High-Speed ADF Scanners
If you intend to scan documents of any size, on a regular basis in your office, you should consider spending a few more dollars to get a high-quality, high-speed document scanner that can double as an object or single-page flatbed scanner. There are several on the market but the one that I am most familiar with is the Fujitsu ScanPartner15c which I have in my office. The ScanPartner15c can scan 15 pages per minute from a 50-page, automatic document feeder. In addition, the document feeder lifts up to reveal a flatbed scanning capability that will accept both odd-sized documents and three dimensional objects. The Fujitsu 15c scanner comes with a substantial set of software for various kinds of image scanning including Eastman Imaging Professional that includes Text Bridge OCR software from Xerox, the most highly regarded office level product for creating text files from scanned documents. In a future column I will talk in detail about the processes you need to develop to move your office toward the long sought paperless world.
The Fujitsu 15c is available by mail order from many companies including PC Connection for around $800. Hewlett Packard sells ScanJet 6250C scanner with built in document feeder for about half the price but it slow and hard to use. The support people I talked to seem to have no real knowledge about the scanner and could not fix what should have been a simple set up glitch in the software, which prevented it from being useful in the office environment because the machine defaulted at setup color scanning. I do not recommend the Hewlett Packard ScanJet 6250C for use in the office setting.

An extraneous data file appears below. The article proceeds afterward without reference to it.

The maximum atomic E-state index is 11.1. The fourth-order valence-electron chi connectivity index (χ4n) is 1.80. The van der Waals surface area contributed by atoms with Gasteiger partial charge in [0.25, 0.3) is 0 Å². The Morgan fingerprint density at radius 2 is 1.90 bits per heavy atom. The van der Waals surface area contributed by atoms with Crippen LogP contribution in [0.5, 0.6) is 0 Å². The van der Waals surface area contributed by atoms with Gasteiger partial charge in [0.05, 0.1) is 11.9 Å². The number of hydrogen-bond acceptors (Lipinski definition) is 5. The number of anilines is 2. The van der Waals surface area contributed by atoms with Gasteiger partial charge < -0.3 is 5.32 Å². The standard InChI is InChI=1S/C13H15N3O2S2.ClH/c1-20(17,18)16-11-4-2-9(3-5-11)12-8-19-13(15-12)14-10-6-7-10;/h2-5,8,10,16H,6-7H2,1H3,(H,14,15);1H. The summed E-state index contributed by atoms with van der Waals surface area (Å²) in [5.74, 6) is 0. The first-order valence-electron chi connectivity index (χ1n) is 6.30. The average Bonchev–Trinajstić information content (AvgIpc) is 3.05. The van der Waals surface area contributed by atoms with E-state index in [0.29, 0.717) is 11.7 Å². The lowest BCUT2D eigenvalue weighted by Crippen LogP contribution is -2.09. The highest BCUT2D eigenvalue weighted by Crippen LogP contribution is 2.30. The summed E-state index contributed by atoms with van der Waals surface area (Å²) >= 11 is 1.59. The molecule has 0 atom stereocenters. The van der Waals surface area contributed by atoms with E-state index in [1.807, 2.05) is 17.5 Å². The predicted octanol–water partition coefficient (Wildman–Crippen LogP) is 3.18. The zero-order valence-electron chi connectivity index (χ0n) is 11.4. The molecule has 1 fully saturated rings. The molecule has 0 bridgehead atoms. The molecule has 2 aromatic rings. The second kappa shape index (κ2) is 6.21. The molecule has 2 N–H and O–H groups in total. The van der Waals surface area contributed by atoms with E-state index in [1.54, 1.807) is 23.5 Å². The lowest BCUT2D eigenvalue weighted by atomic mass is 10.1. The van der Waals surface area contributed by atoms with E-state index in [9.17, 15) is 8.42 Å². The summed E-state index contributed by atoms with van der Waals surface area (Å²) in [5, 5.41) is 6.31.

Connecting Your Scanner
The smaller personal scanners connect through either a parallel port or a USB port. I have a Logitech USB scanner that is about the size of a nice baguette that plugs into my notebook computer with ease. It gives me terrific portable scanning capability. For example, if I were in a small document production I could scan a document immediately instead of putting it aside for copying. Other uses for portable scanning are self-evident and it is very easy. The USB connection is much easier than using the parallel port if for no other reason because you can hook up the scanner without rebooting the computer. But, these little portable scanners take only one page at a time and do not have the ability to scan a book or an object. They are great for traveling and for learning about scanning, but they are not really suitable for the development of document imaging systems.
The office scanners, such as the Fujitsu 15c, require installation of a SCSI card that comes with the machine. Fujitsu provides very good telephone support and I have found the scanner to be easy to install and use. Fujitsu makes other larger and faster scanners, but if you have to scan more than few thousand pages a month you might be better off with service bureau. We will cover all that in the forthcoming column on starting a document management system in your office.